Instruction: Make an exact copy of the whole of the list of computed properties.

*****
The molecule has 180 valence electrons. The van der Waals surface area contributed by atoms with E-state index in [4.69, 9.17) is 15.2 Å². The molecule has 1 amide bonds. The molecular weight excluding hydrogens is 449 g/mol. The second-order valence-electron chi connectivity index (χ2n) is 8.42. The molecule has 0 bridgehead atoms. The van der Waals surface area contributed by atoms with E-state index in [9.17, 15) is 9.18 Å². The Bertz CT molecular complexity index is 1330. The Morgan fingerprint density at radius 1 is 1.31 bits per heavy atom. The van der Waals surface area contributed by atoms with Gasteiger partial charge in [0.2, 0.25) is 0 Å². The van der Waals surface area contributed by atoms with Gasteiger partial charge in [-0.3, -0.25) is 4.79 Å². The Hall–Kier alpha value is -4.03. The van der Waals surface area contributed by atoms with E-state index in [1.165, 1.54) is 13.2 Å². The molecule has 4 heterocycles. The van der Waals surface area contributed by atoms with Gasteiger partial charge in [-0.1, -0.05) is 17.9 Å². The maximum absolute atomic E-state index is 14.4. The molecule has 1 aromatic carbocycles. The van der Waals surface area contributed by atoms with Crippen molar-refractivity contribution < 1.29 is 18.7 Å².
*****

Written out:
The molecule has 180 valence electrons. The van der Waals surface area contributed by atoms with E-state index in [4.69, 9.17) is 15.2 Å². The molecule has 1 amide bonds. The molecular weight excluding hydrogens is 449 g/mol. The second-order valence-electron chi connectivity index (χ2n) is 8.42. The molecule has 0 bridgehead atoms. The van der Waals surface area contributed by atoms with E-state index in [9.17, 15) is 9.18 Å². The Bertz CT molecular complexity index is 1330. The Morgan fingerprint density at radius 1 is 1.31 bits per heavy atom. The van der Waals surface area contributed by atoms with Gasteiger partial charge in [0.2, 0.25) is 0 Å². The van der Waals surface area contributed by atoms with Gasteiger partial charge in [-0.3, -0.25) is 4.79 Å². The Hall–Kier alpha value is -4.03. The van der Waals surface area contributed by atoms with E-state index in [1.165, 1.54) is 13.2 Å². The molecule has 4 heterocycles. The van der Waals surface area contributed by atoms with Gasteiger partial charge in [-0.1, -0.05) is 17.9 Å². The maximum absolute atomic E-state index is 14.4. The molecule has 1 aromatic carbocycles. The van der Waals surface area contributed by atoms with Crippen molar-refractivity contribution < 1.29 is 18.7 Å².